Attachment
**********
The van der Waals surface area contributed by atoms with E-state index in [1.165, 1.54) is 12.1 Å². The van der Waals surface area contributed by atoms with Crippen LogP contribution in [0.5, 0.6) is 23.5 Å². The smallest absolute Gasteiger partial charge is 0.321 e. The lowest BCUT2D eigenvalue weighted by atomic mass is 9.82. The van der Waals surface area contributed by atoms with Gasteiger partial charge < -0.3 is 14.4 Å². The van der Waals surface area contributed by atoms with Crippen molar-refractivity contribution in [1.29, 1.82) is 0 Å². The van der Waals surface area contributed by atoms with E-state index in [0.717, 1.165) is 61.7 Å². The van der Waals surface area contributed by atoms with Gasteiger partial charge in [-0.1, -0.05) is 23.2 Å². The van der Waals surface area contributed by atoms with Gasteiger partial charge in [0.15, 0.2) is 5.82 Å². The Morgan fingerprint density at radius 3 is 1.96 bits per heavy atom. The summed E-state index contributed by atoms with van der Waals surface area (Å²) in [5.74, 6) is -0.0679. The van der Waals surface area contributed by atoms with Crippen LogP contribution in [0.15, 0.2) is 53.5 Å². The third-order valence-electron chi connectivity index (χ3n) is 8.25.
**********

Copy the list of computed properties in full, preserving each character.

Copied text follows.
The van der Waals surface area contributed by atoms with E-state index in [1.165, 1.54) is 12.1 Å². The van der Waals surface area contributed by atoms with Crippen LogP contribution in [0.5, 0.6) is 23.5 Å². The smallest absolute Gasteiger partial charge is 0.321 e. The lowest BCUT2D eigenvalue weighted by atomic mass is 9.82. The van der Waals surface area contributed by atoms with Gasteiger partial charge < -0.3 is 14.4 Å². The van der Waals surface area contributed by atoms with Crippen molar-refractivity contribution in [1.29, 1.82) is 0 Å². The van der Waals surface area contributed by atoms with E-state index in [0.717, 1.165) is 61.7 Å². The van der Waals surface area contributed by atoms with Gasteiger partial charge in [-0.1, -0.05) is 23.2 Å². The van der Waals surface area contributed by atoms with Gasteiger partial charge in [0.15, 0.2) is 5.82 Å². The Morgan fingerprint density at radius 3 is 1.96 bits per heavy atom. The summed E-state index contributed by atoms with van der Waals surface area (Å²) in [5.74, 6) is -0.0679. The van der Waals surface area contributed by atoms with Crippen LogP contribution in [0.15, 0.2) is 53.5 Å². The third-order valence-electron chi connectivity index (χ3n) is 8.25.